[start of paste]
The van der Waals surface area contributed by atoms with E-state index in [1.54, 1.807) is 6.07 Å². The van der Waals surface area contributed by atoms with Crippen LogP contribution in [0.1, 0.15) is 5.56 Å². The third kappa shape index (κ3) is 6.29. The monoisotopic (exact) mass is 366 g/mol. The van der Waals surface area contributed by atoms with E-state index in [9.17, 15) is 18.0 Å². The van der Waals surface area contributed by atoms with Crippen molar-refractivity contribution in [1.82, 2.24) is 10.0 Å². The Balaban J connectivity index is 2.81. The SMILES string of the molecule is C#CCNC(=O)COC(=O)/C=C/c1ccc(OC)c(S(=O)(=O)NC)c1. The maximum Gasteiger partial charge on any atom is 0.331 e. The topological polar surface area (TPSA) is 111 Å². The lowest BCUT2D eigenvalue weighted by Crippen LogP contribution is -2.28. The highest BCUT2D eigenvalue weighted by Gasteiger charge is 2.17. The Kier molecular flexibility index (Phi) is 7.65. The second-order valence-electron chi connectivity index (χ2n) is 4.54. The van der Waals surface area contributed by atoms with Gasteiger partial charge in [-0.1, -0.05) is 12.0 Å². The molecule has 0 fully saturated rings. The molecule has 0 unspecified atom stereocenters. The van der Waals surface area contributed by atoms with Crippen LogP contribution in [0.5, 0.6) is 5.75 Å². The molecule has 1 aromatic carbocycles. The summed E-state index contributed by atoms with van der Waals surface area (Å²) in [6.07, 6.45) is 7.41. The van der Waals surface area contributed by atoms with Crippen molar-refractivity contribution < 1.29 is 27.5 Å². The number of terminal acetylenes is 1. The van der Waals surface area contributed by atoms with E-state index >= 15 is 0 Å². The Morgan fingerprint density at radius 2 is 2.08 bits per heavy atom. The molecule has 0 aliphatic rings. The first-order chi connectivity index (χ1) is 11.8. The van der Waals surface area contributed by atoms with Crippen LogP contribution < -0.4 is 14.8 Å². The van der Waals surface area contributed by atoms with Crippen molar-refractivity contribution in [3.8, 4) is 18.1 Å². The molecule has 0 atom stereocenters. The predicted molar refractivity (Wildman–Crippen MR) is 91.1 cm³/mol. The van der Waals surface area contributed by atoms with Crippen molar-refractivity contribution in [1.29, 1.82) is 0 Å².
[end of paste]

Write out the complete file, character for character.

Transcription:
The van der Waals surface area contributed by atoms with E-state index in [1.54, 1.807) is 6.07 Å². The van der Waals surface area contributed by atoms with Crippen LogP contribution in [0.1, 0.15) is 5.56 Å². The third kappa shape index (κ3) is 6.29. The monoisotopic (exact) mass is 366 g/mol. The van der Waals surface area contributed by atoms with E-state index in [9.17, 15) is 18.0 Å². The van der Waals surface area contributed by atoms with Crippen molar-refractivity contribution in [1.82, 2.24) is 10.0 Å². The Balaban J connectivity index is 2.81. The SMILES string of the molecule is C#CCNC(=O)COC(=O)/C=C/c1ccc(OC)c(S(=O)(=O)NC)c1. The maximum Gasteiger partial charge on any atom is 0.331 e. The topological polar surface area (TPSA) is 111 Å². The lowest BCUT2D eigenvalue weighted by Crippen LogP contribution is -2.28. The highest BCUT2D eigenvalue weighted by Gasteiger charge is 2.17. The Kier molecular flexibility index (Phi) is 7.65. The second-order valence-electron chi connectivity index (χ2n) is 4.54. The van der Waals surface area contributed by atoms with Gasteiger partial charge in [-0.1, -0.05) is 12.0 Å². The molecule has 0 fully saturated rings. The molecule has 0 unspecified atom stereocenters. The van der Waals surface area contributed by atoms with Crippen LogP contribution in [0.5, 0.6) is 5.75 Å². The molecule has 1 aromatic carbocycles. The summed E-state index contributed by atoms with van der Waals surface area (Å²) in [6.07, 6.45) is 7.41. The van der Waals surface area contributed by atoms with Crippen molar-refractivity contribution < 1.29 is 27.5 Å². The number of terminal acetylenes is 1. The van der Waals surface area contributed by atoms with E-state index >= 15 is 0 Å². The Morgan fingerprint density at radius 2 is 2.08 bits per heavy atom. The molecule has 0 aliphatic rings. The first-order chi connectivity index (χ1) is 11.8. The van der Waals surface area contributed by atoms with Crippen LogP contribution < -0.4 is 14.8 Å². The van der Waals surface area contributed by atoms with Crippen molar-refractivity contribution in [3.8, 4) is 18.1 Å². The molecule has 0 atom stereocenters. The predicted molar refractivity (Wildman–Crippen MR) is 91.1 cm³/mol. The van der Waals surface area contributed by atoms with Crippen molar-refractivity contribution in [1.29, 1.82) is 0 Å².